Researchers Gain Insight Into "Lazy Ear"
Short-term deficits have long-term effects; findings described in Nature Communications
Contact: Mary Leach
BOSTON (Sept. 30, 2013) -- Short-term hearing loss during childhood may lead to persistent hearing deficits, long after basic auditory sensitivity has returned to normal. The processing of sound in the brain is shaped by early experience. New research from Massachusetts Eye and Ear has identified two critical periods occurring shortly after hearing onset that regulate how sounds from each ear are fused into a coherent representation in the brain. Their research is described in Nature Communications.
Hearing scientist Daniel Polley, Ph.D., an investigator at Massachusetts Eye and Ear/Harvard Medical School’s Eaton-Peabody Laboratories of Auditory Physiology and collaborators found by inducing a brief, reversible hearing loss at key milestones in cortical development, they identified two critical periods occurring after hearing onset that regulate the maturation of coordinated binaural sound representations. Their work could eventually lead to a better understanding of which periods in a child’s development are most crucial to maintain hearing.
Degraded sensory experience during critical periods of childhood development can have detrimental effects on the brain and behavior. In the classic example, a condition called amblyopia (also known as lazy eye) can arise when balanced visual signals are not transmitted from each eye to the brain during a critical period for visual cortex development. In this study, researchers set out to determine how temporary disruption of hearing at precise times in development affect the ability for the brain to hear once hearing is restored.
“The goal of this study was to mimic the moderate, short-term hearing loss that can accompany ear infections in human infants and then study how and when the encoding of auditory signals was disrupted in the brains of developing mice.”
Much like starting up a computer, the brain “boots” itself during development beginning with the basic firmware and culminating with higher-level software elements. Unlike a computer, the brain relies on experience from the surrounding sensory environment to complete its startup process. If sensory experience is degraded during these critical periods in early life, as would occur with a visual cataract or conductive hearing loss that can accompany an ear infection, the brain’s representation of the sensory world can be distorted in a specific and enduring way, even after the physical deficit in the eye or ear has been corrected.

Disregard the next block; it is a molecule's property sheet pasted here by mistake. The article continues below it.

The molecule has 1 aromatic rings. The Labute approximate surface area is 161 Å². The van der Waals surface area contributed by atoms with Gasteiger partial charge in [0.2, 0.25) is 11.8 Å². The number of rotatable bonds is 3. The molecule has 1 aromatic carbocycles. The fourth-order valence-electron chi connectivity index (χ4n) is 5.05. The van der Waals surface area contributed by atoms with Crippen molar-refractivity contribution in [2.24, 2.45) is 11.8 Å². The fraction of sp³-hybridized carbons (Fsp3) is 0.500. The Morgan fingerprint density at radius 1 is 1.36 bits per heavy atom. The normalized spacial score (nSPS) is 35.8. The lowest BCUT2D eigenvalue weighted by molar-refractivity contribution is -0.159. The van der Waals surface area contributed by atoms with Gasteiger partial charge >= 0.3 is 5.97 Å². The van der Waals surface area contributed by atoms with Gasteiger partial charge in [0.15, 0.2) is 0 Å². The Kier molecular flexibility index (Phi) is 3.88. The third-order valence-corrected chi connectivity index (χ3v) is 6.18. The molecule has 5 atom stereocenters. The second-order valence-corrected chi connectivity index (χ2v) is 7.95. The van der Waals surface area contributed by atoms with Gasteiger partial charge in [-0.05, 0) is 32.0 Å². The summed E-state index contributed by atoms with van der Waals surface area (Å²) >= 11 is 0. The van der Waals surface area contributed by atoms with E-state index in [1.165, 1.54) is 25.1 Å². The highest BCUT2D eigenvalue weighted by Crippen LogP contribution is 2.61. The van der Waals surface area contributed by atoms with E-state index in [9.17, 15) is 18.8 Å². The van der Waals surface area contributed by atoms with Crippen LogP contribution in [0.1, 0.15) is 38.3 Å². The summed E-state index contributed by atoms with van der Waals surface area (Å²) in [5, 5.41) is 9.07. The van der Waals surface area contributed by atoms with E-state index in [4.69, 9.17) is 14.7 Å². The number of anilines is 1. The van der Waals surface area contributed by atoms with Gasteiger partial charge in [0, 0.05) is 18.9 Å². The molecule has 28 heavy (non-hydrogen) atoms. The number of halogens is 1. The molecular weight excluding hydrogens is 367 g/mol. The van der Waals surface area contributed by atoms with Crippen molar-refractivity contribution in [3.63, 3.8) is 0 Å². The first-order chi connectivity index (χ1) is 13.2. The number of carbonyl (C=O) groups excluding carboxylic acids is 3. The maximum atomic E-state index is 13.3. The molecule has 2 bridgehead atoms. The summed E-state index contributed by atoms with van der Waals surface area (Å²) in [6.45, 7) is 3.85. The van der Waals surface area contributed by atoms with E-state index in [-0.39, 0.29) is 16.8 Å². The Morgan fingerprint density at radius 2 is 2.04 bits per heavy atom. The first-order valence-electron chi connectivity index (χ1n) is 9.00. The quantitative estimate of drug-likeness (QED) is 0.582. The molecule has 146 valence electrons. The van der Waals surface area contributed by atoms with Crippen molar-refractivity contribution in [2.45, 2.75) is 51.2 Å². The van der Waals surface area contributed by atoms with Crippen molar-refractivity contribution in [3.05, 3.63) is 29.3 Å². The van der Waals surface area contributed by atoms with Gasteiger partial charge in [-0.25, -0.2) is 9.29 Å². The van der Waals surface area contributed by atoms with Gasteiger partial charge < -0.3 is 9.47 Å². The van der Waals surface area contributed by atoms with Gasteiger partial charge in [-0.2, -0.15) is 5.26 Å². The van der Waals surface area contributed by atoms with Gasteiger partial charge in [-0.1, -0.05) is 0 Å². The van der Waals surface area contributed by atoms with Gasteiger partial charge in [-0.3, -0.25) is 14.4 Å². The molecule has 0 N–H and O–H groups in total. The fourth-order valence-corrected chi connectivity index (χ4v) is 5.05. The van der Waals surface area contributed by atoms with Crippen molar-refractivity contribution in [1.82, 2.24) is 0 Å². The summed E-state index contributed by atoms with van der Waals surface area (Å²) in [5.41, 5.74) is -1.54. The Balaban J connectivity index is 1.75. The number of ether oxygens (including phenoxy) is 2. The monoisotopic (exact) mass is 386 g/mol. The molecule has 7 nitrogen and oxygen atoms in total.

In this study, researchers found that creating a temporary hearing loss one day after hearing begun disrupted the basic alignment of sound frequency selectivity in the mouse cortex, whereas the same manipulation initiated just a few days later interfered with the neural computation of loudness differences between the ears.
“These findings demonstrate that brief bouts of asymmetric hearing loss during very specific points in postnatal development can have a lasting effect on brain circuits that compare and integrate the sound waves that enter each ear,” said Dr. Polley. “According to pediatric audiology studies and the latest U.S. census data, approximately 12% of children (or 2.6 million children in the United States alone) will experience at least one bout of otitis media severe enough to cause a brief, mild conductive hearing loss before reaching five years of age. Though our study was conducted in an animal model, these data support a growing body of work that underscores the importance of minimizing hearing loss or excessive environmental noise for healthy infant brain development.”
About Dr. Daniel Polley: Dr. Daniel Polley is a principal investigator at the Eaton-Peabody Laboratories of Auditory Physiology at the Massachusetts Eye and Ear in Boston, Mass., where the focus of his research is auditory cortex development and plasticity. Dr. Polley received a B.A. in Psychology from the University of Richmond (1996), a Ph.D. in Biological Sciences from the University of California, Irvine (2001) and completed a Postdoctoral Fellowship at the University of California, San Francisco (2005). He was formerly an Assistant Professor at Vanderbilt University.
This work was funded by National Institutes of Health Grants R01 DC009836, P30 DC5029, and a Howard Hughes Medical Institute International Student Research Fellowship. A full list of authors and their affiliations is available in the pdf.